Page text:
December 7th, 2003 - Open Knowledge
Dec. 7th, 2003
Neuron, Vol 40, 1041-1048, 4 December 2003
Humor Modulates the Mesolimbic Reward Centers
Dean Mobbs 1,2, Michael D. Greicius 1,2,3, Eiman Abdel-Azim 1,2, Vinod Menon 1,2,4,5, and Allan L. Reiss 1,2,4,5
Humor plays an essential role in many facets of human life including psychological, social, and somatic functioning. Recently, neuroimaging has been applied to this critical human attribute, shedding light on the affective, cognitive, and motor networks involved in humor processing. To date, however, researchers have failed to demonstrate the subcortical correlates of the most fundamental feature of humor—reward. In an effort to elucidate the neurobiological substrate that subserves the reward components of humor, we undertook a high-field (3 Tesla) event-related functional MRI study. Here we demonstrate that humor modulates activity in several cortical regions, and we present new evidence that humor engages a network of subcortical regions including the nucleus accumbens, a key component of the mesolimbic dopaminergic reward system. Further, the degree of humor intensity was positively correlated with BOLD signal intensity in these regions. Together, these findings offer new insight into the neural basis of salutary aspects of humor.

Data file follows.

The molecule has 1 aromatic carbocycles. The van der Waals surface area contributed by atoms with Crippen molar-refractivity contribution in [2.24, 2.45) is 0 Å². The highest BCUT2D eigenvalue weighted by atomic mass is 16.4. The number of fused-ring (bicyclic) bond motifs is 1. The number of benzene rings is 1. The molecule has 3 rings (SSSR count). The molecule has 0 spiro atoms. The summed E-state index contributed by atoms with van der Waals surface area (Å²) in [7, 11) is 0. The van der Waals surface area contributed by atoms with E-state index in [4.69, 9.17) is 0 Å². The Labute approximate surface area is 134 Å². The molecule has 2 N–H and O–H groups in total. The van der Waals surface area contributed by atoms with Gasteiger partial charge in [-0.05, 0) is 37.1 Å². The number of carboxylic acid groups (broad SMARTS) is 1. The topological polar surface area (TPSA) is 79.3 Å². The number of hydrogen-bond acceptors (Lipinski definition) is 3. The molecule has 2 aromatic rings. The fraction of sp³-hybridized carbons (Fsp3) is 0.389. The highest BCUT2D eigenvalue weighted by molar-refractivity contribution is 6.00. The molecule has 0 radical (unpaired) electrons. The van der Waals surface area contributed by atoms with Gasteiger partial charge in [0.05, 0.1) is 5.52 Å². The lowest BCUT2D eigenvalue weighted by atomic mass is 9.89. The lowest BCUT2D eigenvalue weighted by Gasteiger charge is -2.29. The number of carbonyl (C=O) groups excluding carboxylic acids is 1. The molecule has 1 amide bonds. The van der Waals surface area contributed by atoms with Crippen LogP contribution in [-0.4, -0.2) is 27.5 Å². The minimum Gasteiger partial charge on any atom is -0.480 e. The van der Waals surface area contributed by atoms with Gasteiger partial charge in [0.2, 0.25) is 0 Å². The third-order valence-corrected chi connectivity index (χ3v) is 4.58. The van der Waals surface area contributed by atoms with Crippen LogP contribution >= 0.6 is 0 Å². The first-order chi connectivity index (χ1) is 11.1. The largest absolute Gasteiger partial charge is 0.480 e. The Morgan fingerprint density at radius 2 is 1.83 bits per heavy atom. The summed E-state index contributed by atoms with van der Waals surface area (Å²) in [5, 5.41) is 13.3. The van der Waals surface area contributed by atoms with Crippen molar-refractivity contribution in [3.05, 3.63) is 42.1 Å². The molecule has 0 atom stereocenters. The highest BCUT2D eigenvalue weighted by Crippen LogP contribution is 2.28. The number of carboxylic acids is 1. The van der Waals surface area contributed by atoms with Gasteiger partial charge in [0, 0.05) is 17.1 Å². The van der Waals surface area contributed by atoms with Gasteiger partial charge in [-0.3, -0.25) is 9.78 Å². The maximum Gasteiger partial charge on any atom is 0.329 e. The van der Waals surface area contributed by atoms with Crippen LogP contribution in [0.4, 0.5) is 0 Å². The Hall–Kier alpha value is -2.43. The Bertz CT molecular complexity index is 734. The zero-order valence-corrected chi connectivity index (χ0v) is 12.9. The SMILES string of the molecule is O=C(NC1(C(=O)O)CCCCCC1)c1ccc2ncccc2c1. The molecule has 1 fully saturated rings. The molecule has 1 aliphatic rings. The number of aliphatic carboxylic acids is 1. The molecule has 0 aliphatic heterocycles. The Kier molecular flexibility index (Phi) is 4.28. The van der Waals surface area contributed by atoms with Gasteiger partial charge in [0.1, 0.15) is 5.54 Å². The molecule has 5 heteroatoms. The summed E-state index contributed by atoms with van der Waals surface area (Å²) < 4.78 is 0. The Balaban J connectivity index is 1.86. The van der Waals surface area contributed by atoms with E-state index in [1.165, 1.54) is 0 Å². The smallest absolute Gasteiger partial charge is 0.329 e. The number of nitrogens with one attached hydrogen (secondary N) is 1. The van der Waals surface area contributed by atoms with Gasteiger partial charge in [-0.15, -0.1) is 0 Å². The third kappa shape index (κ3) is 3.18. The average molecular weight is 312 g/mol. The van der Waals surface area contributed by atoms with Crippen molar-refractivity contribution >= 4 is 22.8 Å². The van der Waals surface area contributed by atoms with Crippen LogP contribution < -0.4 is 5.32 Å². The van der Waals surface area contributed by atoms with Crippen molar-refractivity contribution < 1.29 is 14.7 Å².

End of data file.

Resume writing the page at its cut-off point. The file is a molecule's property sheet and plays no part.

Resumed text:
03:42 pm - Are cops consitutitional?
Seton Hall Constitutional L.J. 2001, 685
ARE COPS CONSTITUTIONAL?
Police work is often lionized by jurists and scholars who claim to employ "textualist" and "originalist" methods of constitutional interpretation. Yet professional police were unknown to the United States in 1789, and first appeared in America almost a half-century after the Constitution's ratification. The Framers contemplated law enforcement as the duty of mostly private citizens, along with a few constables and sheriffs who could be called upon when necessary. This article marshals extensive historical and legal evidence to show that modern policing is in many ways inconsistent with the original intent of America's founding documents. The author argues that the growth of modern policing has substantially empowered the state in a way the Framers would regard as abhorrent to their foremost principles.
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